Talks « BSidesROC


Keynote: Moving the Industry Forward – The Purple Team
David Kennedy
Let’s start off with a strong statement – pentesting today isn’t working. The blue team today isn’t working. When a pentest occurs, even done by some of the industries leading folks and the quality is there – the pentesters go in, blow stuff up, write the report and leave a trail of destruction to be cleaned up until the next pentest. The next year, the same thing, the year after that the same thing. The blue team on the other hand is tasked with securing the entire company and one flaw exposes the entire organization to attack.

I’m here to tell you that we can accomplish both and continue to strengthen how we defend and build detection – its called the Purple Team. Instead of doing covert testing, move to more of a blended approach and build out defenses against the entire lifecycle of a hack.

This talk goes into how to structure the best and effective purple team within an organization as well as walk through a number of different attacks and how to defend them. Like my normal talks, I’ll be going through the Social-Engineer Toolkit and how you can actively block its attacks and use some cutting edge things that haven’t been discussed before on how to block the attacks in the toolkit.

Dexter: Less Blood, More Victims
Silas Cutler
Many think of banking trojans as the malware of choice for the cyber criminals looking to make a profit, however, a relatively new malware trend has combined the potential profits of credit card skimming with the ease of cybercrime.

Point-of-Sale systems have become the new hot target for criminals and the malware known, as Dexter has become the trends poster child. This malware allows the operator to steal thousands of credit cards without anyone knowing.

The Challenge of Natural Security Systems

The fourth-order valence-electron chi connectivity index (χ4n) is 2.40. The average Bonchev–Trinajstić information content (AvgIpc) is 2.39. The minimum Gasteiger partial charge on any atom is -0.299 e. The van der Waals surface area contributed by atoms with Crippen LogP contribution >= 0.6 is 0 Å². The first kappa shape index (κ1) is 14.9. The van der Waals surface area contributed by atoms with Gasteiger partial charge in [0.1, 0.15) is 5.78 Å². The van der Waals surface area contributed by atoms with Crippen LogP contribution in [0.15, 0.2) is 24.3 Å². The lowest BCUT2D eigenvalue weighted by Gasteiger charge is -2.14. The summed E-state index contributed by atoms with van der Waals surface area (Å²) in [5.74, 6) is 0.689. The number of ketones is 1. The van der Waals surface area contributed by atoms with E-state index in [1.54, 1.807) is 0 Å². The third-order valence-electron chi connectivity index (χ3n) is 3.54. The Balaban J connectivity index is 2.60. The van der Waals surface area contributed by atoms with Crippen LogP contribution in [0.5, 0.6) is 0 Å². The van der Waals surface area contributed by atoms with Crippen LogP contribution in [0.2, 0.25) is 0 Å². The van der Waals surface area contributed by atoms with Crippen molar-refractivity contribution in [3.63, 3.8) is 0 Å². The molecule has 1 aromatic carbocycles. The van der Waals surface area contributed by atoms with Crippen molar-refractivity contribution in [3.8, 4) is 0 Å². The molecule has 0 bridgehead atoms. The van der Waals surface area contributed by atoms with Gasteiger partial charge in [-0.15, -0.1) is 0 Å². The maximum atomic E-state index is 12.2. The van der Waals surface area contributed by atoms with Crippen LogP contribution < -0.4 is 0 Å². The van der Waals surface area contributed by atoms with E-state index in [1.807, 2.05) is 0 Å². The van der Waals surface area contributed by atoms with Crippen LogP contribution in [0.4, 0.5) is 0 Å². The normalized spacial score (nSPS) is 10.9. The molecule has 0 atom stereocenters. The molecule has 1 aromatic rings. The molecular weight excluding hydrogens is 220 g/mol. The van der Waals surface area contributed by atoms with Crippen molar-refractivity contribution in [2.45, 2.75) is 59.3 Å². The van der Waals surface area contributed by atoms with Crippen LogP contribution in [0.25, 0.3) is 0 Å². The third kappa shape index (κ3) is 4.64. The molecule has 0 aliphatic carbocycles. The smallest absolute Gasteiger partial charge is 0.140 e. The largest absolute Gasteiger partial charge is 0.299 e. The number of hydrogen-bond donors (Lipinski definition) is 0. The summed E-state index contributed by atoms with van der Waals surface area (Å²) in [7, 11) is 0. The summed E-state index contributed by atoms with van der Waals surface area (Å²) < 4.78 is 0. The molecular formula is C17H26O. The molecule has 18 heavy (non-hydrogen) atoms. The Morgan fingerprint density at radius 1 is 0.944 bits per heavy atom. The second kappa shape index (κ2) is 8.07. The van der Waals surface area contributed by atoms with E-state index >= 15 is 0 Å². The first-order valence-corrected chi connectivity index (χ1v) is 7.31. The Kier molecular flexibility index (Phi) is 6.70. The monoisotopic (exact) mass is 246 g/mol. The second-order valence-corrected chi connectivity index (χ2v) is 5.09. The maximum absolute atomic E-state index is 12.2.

Rockie Brockway
Static security models and “business as usual” directives have naturally resulted in a collective eyes wide shut mentality of organizational entropy. Organisms, as well as organizations, can only adapt to changing environments by leaving (or being forced from) their comfort zones. It should be obvious that today’s threat landscape is changing at a breakneck pace, yet most organizations are seemingly content in adding “spend” to the annual budget for more systems that claim to protect against the latest FUD. This is not learning and without learning adaptation cannot occur. Challenges to the organism and organization that move them both out of their respective comfort zones are crucial for successful adaptation. This talk will explore these adaptation requirements in an effort to develop a framework for more naturally secure systems and organizations. At its conclusion it will present a challenge for all those willing to get out of their own respective comfort zones and organically contribute to naturally stronger systems and organizations

A Measure of Human Susceptibility
Zack Allen & Chaim Sanders

It is well known that many of today’s web based attacks exploit, to some measure, a trust that users have in both the sender and the URL. As the landscape of the web changes, so does the ability of the average user to depend on such pieces of information. Modern Web 2.0 landscape presents new challenges in terms of identifying and stopping malware attacks. We have devised an experiment to ascertain what identifies the set of people that would click on a link not due to having a trusted URL, but due strictly because of what the asserted content was published or the profile that posted the content. Our platform attempts to identify which portion of the population this represents so that defenses can be identified and better tailored to their needs.

OSINT for Profit: How Someone’s Social Network Content Can Be Used
Steve Stasiukonis